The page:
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Every futuristic movie from the last few decades has in one way or the other portrayed the rather frightful trope of man being overpowered by his invention- technology. While most of this curiousness and anxiety can be attributed to the chaos of living at the threshold of great inventions in the technocultural realm and the incapability of the masses to perceive the same, in the contemporary discourse of augmented reality and the metaverse, this trope seems to be strengthening itself via prejudice and misinformation. The newness of technology has always been a terrifying mystery for human civilization. However, now that we are witnessing the inception of a digital twin, in layman’s terms, for the real world, the question of autonomy is more pertinent than ever. 

What is Web 3.0?

At the beginning of the 21st Century, the genius who conceptualized the World Wide Web, Tim Berners Lee envisioned the creation of a ‘Semantic Web’, a digital agent intelligent enough to carry out day-to-day functions of trade and bureaucracy. Although many pioneers have talked about the same over the following years, the idea of the Semantic Web is understood to be the first known definition of Web 3.0. Subsequent to Lee’s conceptualization, Web 3.0 as we see it today,  an amalgamation of logic, interface, and data is a result of the innovative thought processes of various pioneers. With Web 1.0 we could access the internet through browsers, with web 2.0 we moved on to mobile phones, apps, and the cloud which saves the data. Now, with web 3.0, we are moving on to AR/VR, Artificial Intelligence, and the Blockchain that stores massive amounts of data. Web 3.0 is an autonomous spatial web that does not need intermediaries. This autonomous spatial Web has birthed NFTs and DAOs. A Non-Fungible Token is a non-interchangeable unit on the blockchain which can be traded and sold but not replicated. DAOs, Decentralised Autonomous Organisations are basically a kingdom without a king. For the sake of comprehension, DAOs are collective entities owned and operated by a community instead of intermediaries like banks or even governments for that matter. The lack of a central authority figure to whom everyone is answerable and accountable makes the Web 3.0 space an entirely new form of organization, a departure from the conventional social hierarchies.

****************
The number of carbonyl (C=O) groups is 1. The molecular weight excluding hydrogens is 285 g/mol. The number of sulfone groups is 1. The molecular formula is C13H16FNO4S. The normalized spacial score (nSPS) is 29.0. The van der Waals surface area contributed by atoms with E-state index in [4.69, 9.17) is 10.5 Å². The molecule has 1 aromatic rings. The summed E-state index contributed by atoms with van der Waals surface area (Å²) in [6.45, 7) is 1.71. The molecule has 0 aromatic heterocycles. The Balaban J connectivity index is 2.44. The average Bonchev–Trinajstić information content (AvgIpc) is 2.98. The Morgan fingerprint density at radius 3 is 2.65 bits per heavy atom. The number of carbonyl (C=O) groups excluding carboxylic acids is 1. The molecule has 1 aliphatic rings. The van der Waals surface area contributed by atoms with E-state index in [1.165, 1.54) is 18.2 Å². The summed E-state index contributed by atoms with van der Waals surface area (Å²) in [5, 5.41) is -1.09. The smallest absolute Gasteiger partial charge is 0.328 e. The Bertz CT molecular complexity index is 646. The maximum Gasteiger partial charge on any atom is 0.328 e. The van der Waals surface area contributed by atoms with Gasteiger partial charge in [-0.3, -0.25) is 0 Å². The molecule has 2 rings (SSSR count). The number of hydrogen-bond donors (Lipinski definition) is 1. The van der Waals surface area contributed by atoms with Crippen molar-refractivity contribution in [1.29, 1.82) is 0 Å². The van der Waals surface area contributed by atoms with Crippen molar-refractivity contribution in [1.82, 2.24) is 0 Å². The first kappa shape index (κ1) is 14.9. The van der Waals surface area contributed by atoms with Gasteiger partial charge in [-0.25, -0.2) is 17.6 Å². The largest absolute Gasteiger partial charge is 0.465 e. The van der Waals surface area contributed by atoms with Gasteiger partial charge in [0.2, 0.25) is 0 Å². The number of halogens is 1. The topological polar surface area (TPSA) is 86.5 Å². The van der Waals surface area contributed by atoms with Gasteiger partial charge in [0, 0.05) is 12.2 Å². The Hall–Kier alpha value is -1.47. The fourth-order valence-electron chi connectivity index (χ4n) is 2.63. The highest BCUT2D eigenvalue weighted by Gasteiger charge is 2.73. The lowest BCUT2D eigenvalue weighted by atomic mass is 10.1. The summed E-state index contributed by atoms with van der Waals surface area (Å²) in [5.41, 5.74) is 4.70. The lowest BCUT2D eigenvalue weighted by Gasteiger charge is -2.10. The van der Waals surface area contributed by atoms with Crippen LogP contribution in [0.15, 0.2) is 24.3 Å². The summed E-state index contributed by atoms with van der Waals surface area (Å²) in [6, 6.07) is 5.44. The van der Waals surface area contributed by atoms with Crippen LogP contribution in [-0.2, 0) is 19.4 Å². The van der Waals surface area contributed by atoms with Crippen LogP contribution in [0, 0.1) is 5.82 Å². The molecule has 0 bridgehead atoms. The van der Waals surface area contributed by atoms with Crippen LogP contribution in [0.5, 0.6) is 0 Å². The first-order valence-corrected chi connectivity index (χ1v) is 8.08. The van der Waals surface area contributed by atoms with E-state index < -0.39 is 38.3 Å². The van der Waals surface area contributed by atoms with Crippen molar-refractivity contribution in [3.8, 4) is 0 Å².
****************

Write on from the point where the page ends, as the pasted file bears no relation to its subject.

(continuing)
Is it really a power struggle? 

It is only consequential that the departure from the conventional hierarchies and venturing into the decentralized realm of an autonomous spatial web harbour the fear of losing control. Humans are progressing from being the creation to being the creator. From cryptocurrency to NFTs, the Web 3.0 realm is carefully and meticulously curated and created by a generation of futuristic talent that believes in exploring the unknown and the possibilities it brings. The primary concern with the trope of the fear of being overcome by Artificial Intelligence is that it is disconnected from the obvious fact that it is man himself who creates the world of Artificial Intelligence. Everything about Web 3.0 is set on the pre-determined conditions set by people themselves. The role of the web is to simply carry out these functions. What then, is the validity of the fear of technology being a threat to humanity? It has and will continue to remain an agent of civilization. However, there is definitely a need to critique the ethical nuances of the same. Any AI/AR/VR will undoubtedly be subjected to the prejudice of its creator, which means that the metaverse will remain a reflection or rather, a digital twin of the tangible reality. Imbibing this argument is the real concern about Web 3.0 that it might just extend and strengthen the existing social biases and inequality of contemporary society. In retrospect, man will bring upon himself the end of a civilization long before AI can even conceptualize it.

Christeena Joy

Consultant Analyst - Publishing

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